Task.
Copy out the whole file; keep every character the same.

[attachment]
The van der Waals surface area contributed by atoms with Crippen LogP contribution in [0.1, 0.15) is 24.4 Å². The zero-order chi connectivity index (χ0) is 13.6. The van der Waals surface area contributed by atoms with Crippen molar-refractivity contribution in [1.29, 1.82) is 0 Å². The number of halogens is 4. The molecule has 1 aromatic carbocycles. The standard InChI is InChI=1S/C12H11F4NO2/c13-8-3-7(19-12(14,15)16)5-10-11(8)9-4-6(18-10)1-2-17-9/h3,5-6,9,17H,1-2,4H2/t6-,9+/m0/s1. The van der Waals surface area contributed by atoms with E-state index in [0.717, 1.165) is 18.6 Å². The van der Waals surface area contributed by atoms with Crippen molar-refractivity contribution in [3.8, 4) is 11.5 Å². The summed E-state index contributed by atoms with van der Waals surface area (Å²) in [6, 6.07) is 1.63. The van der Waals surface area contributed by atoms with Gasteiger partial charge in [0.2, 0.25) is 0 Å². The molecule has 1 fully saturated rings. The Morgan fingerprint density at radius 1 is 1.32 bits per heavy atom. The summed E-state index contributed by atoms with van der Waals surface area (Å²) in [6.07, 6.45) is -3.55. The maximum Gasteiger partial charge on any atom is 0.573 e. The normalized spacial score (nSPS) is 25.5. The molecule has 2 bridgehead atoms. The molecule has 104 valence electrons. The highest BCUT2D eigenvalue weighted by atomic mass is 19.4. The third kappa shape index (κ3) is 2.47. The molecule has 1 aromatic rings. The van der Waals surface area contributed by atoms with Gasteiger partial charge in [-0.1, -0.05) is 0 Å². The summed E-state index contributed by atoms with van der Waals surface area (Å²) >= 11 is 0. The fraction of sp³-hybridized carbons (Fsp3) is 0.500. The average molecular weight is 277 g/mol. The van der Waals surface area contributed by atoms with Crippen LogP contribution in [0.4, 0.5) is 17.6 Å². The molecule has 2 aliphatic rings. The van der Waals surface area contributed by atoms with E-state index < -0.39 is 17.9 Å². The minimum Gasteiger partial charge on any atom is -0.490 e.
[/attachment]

The van der Waals surface area contributed by atoms with Crippen LogP contribution in [0.1, 0.15) is 24.4 Å². The zero-order chi connectivity index (χ0) is 13.6. The van der Waals surface area contributed by atoms with Crippen molar-refractivity contribution in [1.29, 1.82) is 0 Å². The number of halogens is 4. The molecule has 1 aromatic carbocycles. The standard InChI is InChI=1S/C12H11F4NO2/c13-8-3-7(19-12(14,15)16)5-10-11(8)9-4-6(18-10)1-2-17-9/h3,5-6,9,17H,1-2,4H2/t6-,9+/m0/s1. The van der Waals surface area contributed by atoms with E-state index in [0.717, 1.165) is 18.6 Å². The van der Waals surface area contributed by atoms with Crippen molar-refractivity contribution in [3.8, 4) is 11.5 Å². The summed E-state index contributed by atoms with van der Waals surface area (Å²) in [6, 6.07) is 1.63. The van der Waals surface area contributed by atoms with Gasteiger partial charge in [0.2, 0.25) is 0 Å². The molecule has 1 fully saturated rings. The Morgan fingerprint density at radius 1 is 1.32 bits per heavy atom. The summed E-state index contributed by atoms with van der Waals surface area (Å²) in [6.07, 6.45) is -3.55. The maximum Gasteiger partial charge on any atom is 0.573 e. The normalized spacial score (nSPS) is 25.5. The molecule has 2 bridgehead atoms. The molecule has 104 valence electrons. The highest BCUT2D eigenvalue weighted by atomic mass is 19.4. The third kappa shape index (κ3) is 2.47. The molecule has 1 aromatic rings. The van der Waals surface area contributed by atoms with Gasteiger partial charge in [-0.1, -0.05) is 0 Å². The summed E-state index contributed by atoms with van der Waals surface area (Å²) >= 11 is 0. The fraction of sp³-hybridized carbons (Fsp3) is 0.500. The average molecular weight is 277 g/mol. The van der Waals surface area contributed by atoms with Crippen LogP contribution in [0.4, 0.5) is 17.6 Å². The molecule has 2 aliphatic rings. The van der Waals surface area contributed by atoms with E-state index < -0.39 is 17.9 Å². The minimum Gasteiger partial charge on any atom is -0.490 e.